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Soccer teams avoid China – but should fans care?

Global Times (2013-07-22 P30)
By Mark Dreyer
Asia is the hottest destination for English Premier League clubs this summer, but the Chinese mainland has been left off the list.

Soccer fans in Indonesia, ­Vietnam, Japan, Thailand and Malaysia have the chance to see one or more of ­Arsenal, Chelsea, Liverpool and Manchester United play over the holiday period. Four clubs, including Manchester City and Tottenham, are also visiting Hong Kong, but not one of them is venturing further north.

It might seem that European clubs are missing a trick by avoiding the world's biggest market and a country with a huge number of passionate soccer fans. But the truth is that, for now at least, the numbers just don't add up.

Pre-season tours are advertized with marketing guff like "expanding the global brand" and "giving back to the fans," but in reality they are about two things: fitness and money. These teams demand millions to play overseas, and promoters are all too happy to pay upfront if they know that more than 80,000 fans will be paying top dollar to see them, as happened when Manchester United played in Sydney on Saturday.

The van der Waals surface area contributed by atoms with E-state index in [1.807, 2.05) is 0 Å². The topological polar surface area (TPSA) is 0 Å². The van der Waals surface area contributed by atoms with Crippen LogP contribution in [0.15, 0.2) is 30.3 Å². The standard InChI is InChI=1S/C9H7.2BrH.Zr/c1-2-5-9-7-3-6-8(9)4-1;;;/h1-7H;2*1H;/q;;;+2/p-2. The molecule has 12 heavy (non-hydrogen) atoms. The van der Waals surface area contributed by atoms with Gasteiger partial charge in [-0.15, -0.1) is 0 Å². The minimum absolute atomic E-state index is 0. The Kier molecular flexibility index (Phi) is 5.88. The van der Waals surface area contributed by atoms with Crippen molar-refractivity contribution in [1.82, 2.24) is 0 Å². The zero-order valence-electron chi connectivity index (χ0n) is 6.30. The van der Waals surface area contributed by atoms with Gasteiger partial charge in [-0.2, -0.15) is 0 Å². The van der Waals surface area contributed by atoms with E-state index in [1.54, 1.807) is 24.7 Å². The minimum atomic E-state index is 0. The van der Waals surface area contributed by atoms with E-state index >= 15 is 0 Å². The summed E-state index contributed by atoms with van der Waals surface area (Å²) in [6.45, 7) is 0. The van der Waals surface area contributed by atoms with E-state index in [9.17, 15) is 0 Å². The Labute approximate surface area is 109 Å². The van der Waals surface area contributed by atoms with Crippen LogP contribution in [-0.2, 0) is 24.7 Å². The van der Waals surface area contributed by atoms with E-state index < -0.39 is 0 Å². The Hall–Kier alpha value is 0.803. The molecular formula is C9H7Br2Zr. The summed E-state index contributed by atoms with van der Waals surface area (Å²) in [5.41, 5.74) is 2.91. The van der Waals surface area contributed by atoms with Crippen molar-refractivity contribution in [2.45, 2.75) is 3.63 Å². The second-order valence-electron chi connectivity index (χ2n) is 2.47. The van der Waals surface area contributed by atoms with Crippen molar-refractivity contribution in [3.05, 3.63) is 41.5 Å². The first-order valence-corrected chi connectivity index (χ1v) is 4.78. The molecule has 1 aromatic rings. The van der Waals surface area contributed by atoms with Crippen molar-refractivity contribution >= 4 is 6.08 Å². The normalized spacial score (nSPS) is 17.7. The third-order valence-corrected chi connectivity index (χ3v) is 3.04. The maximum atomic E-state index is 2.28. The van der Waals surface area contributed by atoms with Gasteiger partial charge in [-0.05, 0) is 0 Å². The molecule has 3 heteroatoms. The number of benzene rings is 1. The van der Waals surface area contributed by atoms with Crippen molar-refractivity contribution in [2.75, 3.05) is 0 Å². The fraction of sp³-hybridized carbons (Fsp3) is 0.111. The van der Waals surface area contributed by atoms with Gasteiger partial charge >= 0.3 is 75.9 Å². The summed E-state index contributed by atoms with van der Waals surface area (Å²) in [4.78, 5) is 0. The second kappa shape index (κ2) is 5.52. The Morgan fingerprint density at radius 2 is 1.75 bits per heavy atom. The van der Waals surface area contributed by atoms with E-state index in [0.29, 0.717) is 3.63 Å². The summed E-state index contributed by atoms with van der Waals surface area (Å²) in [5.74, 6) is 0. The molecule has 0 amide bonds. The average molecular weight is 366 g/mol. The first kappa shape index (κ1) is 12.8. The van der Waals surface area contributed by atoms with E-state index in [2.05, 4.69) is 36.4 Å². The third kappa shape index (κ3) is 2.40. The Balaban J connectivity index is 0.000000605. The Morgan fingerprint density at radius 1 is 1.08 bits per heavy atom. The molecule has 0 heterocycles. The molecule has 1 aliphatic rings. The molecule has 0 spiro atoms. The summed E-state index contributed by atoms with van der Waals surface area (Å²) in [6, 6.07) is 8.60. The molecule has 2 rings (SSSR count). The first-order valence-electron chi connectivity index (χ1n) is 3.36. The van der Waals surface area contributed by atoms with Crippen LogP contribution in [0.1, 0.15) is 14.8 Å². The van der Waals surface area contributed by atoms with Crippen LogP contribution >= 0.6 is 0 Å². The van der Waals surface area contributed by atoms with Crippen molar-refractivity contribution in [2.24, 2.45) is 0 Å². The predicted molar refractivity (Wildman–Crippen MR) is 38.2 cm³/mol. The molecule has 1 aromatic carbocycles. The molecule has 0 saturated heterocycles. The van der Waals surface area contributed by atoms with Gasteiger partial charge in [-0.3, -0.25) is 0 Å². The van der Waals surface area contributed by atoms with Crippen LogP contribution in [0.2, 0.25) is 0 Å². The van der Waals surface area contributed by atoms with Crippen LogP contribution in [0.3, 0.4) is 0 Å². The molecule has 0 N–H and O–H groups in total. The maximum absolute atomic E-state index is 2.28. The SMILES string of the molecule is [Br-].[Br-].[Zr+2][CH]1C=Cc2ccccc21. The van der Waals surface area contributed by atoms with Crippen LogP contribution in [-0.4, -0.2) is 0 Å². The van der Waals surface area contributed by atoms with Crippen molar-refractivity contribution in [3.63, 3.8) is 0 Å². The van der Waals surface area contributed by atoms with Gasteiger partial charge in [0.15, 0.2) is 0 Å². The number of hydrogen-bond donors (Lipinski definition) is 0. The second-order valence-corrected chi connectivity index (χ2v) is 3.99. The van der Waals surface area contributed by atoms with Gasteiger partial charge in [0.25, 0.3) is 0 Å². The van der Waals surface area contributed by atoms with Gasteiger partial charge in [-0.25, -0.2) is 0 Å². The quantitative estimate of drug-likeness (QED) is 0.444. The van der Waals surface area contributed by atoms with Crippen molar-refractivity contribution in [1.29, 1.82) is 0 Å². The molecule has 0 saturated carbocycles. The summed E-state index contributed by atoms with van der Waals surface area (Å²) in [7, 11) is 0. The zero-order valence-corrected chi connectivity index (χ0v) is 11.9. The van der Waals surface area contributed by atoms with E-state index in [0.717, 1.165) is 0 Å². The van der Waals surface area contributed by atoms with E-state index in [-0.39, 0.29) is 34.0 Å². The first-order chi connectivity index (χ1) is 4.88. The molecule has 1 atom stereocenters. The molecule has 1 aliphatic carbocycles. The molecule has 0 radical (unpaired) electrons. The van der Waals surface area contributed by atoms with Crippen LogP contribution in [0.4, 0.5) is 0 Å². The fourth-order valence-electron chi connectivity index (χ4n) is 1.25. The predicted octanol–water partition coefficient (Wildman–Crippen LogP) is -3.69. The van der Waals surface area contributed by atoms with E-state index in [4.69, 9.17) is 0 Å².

Attendance in the Chinese ­Super League, China's main domestic ­soccer competition, is healthy, but ticket prices are way below what ­foreign teams charge back home. That leaves Chinese promoters with a stark choice when these teams come to town: Raise ticket prices or fill the stadium, but they can't do both. ­Either way, it doesn't cover the costs needed to bring the visitors there in the first place.

The problems are not just ­limited to English teams. Barcelona ­announced earlier this year it would be playing a game in Shanghai in ­August, but later cancelled those plans, while the Italian Super Cup match between Lazio and Juventus will now be played in Rome rather than in Beijing.

The only solution would be for teams to play in China for a reduced appearance fee. After all, exposure to the Chinese market would surely mean increased income in merchandise sales, right? In reality, though, the ubiquitous presence of fake ­jerseys flooding the Chinese market means clubs are no better off than they were before.

In some ways, it's a blessing. Across the continent, soccer fans are paying through the nose to see a ­collection of reserves, juniors and the odd star player perform little more than a training session. It turns out China is not really losing out at all.

The author is a Beijing-based freelance writer.
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